CLEARWATER — The city will run reclaimed water lines into several more neighborhoods starting next month, but home- owners who irrigate with shallow wells are upset that they'll have to pay a monthly reclaimed water fee like their neighbors.
At tonight's City Council meeting, residential well owners in the Coachman Ridge subdivision will ask to be exempted from the fee, calling it an unfair tax.
The fee is currently $17 a month but should rise a bit in October. Clearwater residents who have access to reclaimed water must pay this fee whether they hook up to the water lines or not. It's the same elsewhere in Pinellas County.
Until now, Clearwater has exempted well owners from the fee. But the city changed its policy last year, and it intends to charge hundreds of well owners the monthly fee when it runs reclaimed water into the following neighborhoods over the next couple of years: Coachman Ridge, Chautauqua, Skycrest, Glen Oaks, Palmetto and Clearwater Harbor.
Well owners in neighborhoods that already have reclaimed water will still be exempt. There are fewer wells in those neighborhoods, and the exemption lapses when people sell their homes.
Well owners also won't pay the fee in the Morningside neighborhood, because its upcoming but long-delayed reclaimed water project was already under way before the city changed the rules.
People with residential wells in Coachman Ridge — a subdivision west of U.S. 19 and north of Bright House Networks Field — are particularly upset by the water fee.
"It is an unjust tax on people who have wells and were not fortunate enough to be exempted," said Coachman Ridge resident Larry Floyd, who expressed the neighborhood's concerns at a recent City Council meeting.
Floyd said many in the neighborhood are retirees on fixed incomes. He handed over a petition signed by 72 people in Coachman Ridge whom he said had invested a combined $225,000 to install wells.
In response, city officials say the whole point of reclaimed water is to get people to use less potable water. They argue that using reclaimed water on lawns is better for the aquifer than pumping water from the ground, even if the well in question is a shallow one.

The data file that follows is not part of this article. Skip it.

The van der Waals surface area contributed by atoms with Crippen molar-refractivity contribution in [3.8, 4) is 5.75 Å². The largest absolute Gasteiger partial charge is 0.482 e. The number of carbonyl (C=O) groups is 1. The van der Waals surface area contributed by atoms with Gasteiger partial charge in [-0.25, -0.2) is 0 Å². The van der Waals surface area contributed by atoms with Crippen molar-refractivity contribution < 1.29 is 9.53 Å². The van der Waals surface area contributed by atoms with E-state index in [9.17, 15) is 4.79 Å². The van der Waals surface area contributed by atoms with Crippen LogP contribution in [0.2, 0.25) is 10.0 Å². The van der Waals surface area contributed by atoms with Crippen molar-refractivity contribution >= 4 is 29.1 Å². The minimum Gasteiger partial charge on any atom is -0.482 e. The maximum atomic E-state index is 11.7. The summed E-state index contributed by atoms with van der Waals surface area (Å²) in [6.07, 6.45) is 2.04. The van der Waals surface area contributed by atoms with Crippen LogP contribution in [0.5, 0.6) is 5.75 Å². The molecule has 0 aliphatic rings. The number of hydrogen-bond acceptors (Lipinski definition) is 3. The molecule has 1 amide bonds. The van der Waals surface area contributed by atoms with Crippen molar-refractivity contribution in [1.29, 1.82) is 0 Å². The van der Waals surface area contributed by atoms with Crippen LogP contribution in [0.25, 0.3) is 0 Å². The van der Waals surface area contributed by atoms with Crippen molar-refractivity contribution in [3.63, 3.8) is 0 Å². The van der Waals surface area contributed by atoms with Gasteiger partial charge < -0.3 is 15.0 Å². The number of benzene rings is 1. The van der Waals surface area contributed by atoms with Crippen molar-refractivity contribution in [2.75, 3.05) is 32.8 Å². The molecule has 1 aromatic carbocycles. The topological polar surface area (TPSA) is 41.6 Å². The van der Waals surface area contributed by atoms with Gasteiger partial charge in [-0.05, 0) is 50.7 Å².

Reclaimed water is treated wastewater from toilets, sinks, laundries and showers. It's not safe for drinking or cooking, and is used primarily for irrigating lawns and landscaping.
"We need to save our potable water sources for drinking water and use a lesser grade of water for irrigation," said public utilities director Tracy Mercer.
That's why the steep cost of installing reclaimed water lines is subsidized by all Clearwater residents, said City Manager Bill Horne. And that's why well owners will be expected to pay for it as well.
Mercer noted that Clearwater is offering well owners a deal. It will pay them up to $600 to abandon their wells, will connect them to reclaimed water with no hookup charge, and will give them a $240 credit to cover their first year of reclaimed water fees.
The city has been phasing in reclaimed water, neighborhood by neighborhood, since 1998.
Pipeline crews will expand the system into Morningside and the Coachman Ridge/Chautauqua area, starting next month and finishing in about a year. They'll start in Skycrest later this year, Mercer said. The Glen Oaks/Palmetto area is to follow in 2010, and Clearwater Harbor possibly a year after that.
The city says all of those projects combined will cost nearly $27 million.
Mike Brassfield can be reached at email@example.com or (727) 445-4160.